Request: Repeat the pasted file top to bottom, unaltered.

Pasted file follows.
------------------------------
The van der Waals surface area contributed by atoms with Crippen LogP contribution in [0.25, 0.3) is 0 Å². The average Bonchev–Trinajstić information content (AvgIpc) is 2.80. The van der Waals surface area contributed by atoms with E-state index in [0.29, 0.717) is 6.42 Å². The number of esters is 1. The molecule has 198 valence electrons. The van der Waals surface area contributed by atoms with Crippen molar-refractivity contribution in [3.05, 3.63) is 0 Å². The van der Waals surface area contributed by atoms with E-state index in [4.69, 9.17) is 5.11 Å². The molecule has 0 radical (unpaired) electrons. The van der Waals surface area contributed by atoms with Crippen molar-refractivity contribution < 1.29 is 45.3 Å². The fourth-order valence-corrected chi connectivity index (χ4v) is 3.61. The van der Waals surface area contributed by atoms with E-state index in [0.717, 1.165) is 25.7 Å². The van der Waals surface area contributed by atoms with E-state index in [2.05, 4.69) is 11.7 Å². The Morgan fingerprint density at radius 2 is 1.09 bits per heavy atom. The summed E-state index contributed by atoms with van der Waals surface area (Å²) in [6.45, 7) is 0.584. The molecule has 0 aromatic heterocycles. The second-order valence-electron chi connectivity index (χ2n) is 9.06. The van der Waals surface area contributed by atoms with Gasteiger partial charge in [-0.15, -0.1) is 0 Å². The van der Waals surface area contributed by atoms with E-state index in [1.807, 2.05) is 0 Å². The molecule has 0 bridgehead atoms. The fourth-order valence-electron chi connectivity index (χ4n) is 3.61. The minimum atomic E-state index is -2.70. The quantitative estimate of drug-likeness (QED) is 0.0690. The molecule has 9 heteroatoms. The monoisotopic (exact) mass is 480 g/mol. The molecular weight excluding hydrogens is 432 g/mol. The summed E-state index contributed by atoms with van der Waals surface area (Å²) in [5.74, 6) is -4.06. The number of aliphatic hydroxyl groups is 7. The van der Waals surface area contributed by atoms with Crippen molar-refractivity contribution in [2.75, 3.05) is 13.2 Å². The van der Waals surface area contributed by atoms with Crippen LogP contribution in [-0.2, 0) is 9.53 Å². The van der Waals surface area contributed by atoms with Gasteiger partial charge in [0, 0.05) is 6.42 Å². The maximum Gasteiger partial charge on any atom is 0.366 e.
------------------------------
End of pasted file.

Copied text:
The van der Waals surface area contributed by atoms with Crippen LogP contribution in [0.25, 0.3) is 0 Å². The average Bonchev–Trinajstić information content (AvgIpc) is 2.80. The van der Waals surface area contributed by atoms with E-state index in [0.29, 0.717) is 6.42 Å². The number of esters is 1. The molecule has 198 valence electrons. The van der Waals surface area contributed by atoms with Crippen molar-refractivity contribution in [3.05, 3.63) is 0 Å². The van der Waals surface area contributed by atoms with E-state index in [4.69, 9.17) is 5.11 Å². The molecule has 0 radical (unpaired) electrons. The van der Waals surface area contributed by atoms with Crippen molar-refractivity contribution < 1.29 is 45.3 Å². The fourth-order valence-corrected chi connectivity index (χ4v) is 3.61. The van der Waals surface area contributed by atoms with E-state index in [0.717, 1.165) is 25.7 Å². The van der Waals surface area contributed by atoms with E-state index in [2.05, 4.69) is 11.7 Å². The Morgan fingerprint density at radius 2 is 1.09 bits per heavy atom. The summed E-state index contributed by atoms with van der Waals surface area (Å²) in [6.45, 7) is 0.584. The molecule has 0 aromatic heterocycles. The second-order valence-electron chi connectivity index (χ2n) is 9.06. The van der Waals surface area contributed by atoms with Gasteiger partial charge in [-0.15, -0.1) is 0 Å². The van der Waals surface area contributed by atoms with E-state index in [1.807, 2.05) is 0 Å². The molecule has 0 bridgehead atoms. The fourth-order valence-electron chi connectivity index (χ4n) is 3.61. The minimum atomic E-state index is -2.70. The quantitative estimate of drug-likeness (QED) is 0.0690. The molecule has 9 heteroatoms. The monoisotopic (exact) mass is 480 g/mol. The molecular weight excluding hydrogens is 432 g/mol. The summed E-state index contributed by atoms with van der Waals surface area (Å²) in [5.74, 6) is -4.06. The number of aliphatic hydroxyl groups is 7. The van der Waals surface area contributed by atoms with Crippen molar-refractivity contribution in [2.75, 3.05) is 13.2 Å². The van der Waals surface area contributed by atoms with Crippen LogP contribution in [-0.2, 0) is 9.53 Å². The van der Waals surface area contributed by atoms with Gasteiger partial charge in [0, 0.05) is 6.42 Å². The maximum Gasteiger partial charge on any atom is 0.366 e.